UBC Okanagan event shines light on dark world of misinformation | iNFOnews | Thompson-Okanagan's News Source

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UBC Okanagan event shines light on dark world of misinformation

UBCO is hosting a two-day virtual event this week featuring presentations and in-depth discussions on misinformation and how quickly it spreads, March 4 and 5, 2021.

UBC Okanagan is hosting a two-day virtual event that delves into deception, conspiracy theories and misleading information from a panel of experts.

The Roger Gale Symposium called the Misinformation Age is set to take place Thursday, March 4 and Friday, March 5.

Dan Ryder, UBCO philosophy professor, is organizing the event and is concerned how authoritarian regimes are using mass media to misinform the public.

“When I think about authoritarian regimes in relation to misinformation, two very different things come to mind. First, we have regimes like those in Russia and China who exert careful control over social media content, and spread misinformation within their own countries and abroad," Ryder said in a UBCO media release.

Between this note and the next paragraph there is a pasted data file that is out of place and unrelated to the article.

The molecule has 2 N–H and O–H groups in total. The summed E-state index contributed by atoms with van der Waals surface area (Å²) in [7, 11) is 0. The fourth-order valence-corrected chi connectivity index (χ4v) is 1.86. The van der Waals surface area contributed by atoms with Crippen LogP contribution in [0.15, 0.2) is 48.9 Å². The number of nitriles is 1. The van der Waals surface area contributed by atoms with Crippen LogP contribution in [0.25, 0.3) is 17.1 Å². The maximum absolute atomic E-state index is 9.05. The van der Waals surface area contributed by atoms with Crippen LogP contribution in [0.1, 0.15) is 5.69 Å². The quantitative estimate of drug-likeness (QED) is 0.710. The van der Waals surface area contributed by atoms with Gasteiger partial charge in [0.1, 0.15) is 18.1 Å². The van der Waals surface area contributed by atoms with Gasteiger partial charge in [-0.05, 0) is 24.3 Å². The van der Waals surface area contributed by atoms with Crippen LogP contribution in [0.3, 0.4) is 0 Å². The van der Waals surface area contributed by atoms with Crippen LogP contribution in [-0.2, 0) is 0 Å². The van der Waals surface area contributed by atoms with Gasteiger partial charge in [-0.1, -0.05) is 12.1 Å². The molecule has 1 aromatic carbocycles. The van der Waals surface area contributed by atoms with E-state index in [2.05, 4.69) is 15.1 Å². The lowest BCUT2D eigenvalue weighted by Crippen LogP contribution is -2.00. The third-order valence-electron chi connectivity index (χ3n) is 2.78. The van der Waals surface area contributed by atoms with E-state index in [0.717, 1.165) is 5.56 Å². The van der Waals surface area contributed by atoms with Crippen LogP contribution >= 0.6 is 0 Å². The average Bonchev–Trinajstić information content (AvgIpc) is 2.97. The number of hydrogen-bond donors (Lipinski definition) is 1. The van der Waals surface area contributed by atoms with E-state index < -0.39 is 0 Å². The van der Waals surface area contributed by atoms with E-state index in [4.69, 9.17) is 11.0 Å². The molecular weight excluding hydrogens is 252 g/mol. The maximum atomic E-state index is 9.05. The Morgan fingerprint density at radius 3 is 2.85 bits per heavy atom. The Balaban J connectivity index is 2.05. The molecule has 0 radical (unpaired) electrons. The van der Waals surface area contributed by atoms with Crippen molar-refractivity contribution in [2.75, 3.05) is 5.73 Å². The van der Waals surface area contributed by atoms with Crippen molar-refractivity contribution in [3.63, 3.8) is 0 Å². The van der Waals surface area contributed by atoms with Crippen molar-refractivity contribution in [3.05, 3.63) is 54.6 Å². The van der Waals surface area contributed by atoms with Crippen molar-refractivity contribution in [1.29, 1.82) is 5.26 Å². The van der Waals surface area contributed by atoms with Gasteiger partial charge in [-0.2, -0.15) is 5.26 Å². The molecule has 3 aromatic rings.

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“Second, we have these partial democracies — or democracies with authoritarian leanings — using the problem of misinformation as an excuse to interfere with free speech,” he said.

Social media is increasingly being used to spread misinformation, Ryder said.

Facebook’s CEO Mark Zuckerberg said that it isn’t his company’s place to decide what’s true, and that their role is only to provide an unfettered venue for the free exchange of ideas, but also, social media platforms aren’t just allowing people to post their ideas online without interference.

Their newsfeeds and search algorithms determine what users see and they want us to keep reading, watching or scrolling so they can collect our data and use it to sell advertising, Ryder said.

As a consequence, they often show people content that arouses emotion, whether or not it’s true. It is the social media platforms that recommend this content, and research suggests these algorithms have pulled people down these rabbit holes that lead to false information, conspiracy theories and hatred, he said.

“That said, they seem to have taken more responsibility lately. For example, Twitter removed Donald Trump’s account after ample evidence he was communicating in bad faith. But the question of how to fix the problem without harming free speech remains to be answered,” Ryder said.

READ MORE: Twitter cracks down on COVID vaccine misinformation

To combat this, people need to be resistant to misinformation, that they are media literate and have good critical thinking skills.

“Finland has been a bit of a poster child for this strategy. Their efforts to integrate media literacy and critical thinking beginning from the earliest ages are much-lauded,” he said.

For more information or to register for the free event, visit UBCO’s website.

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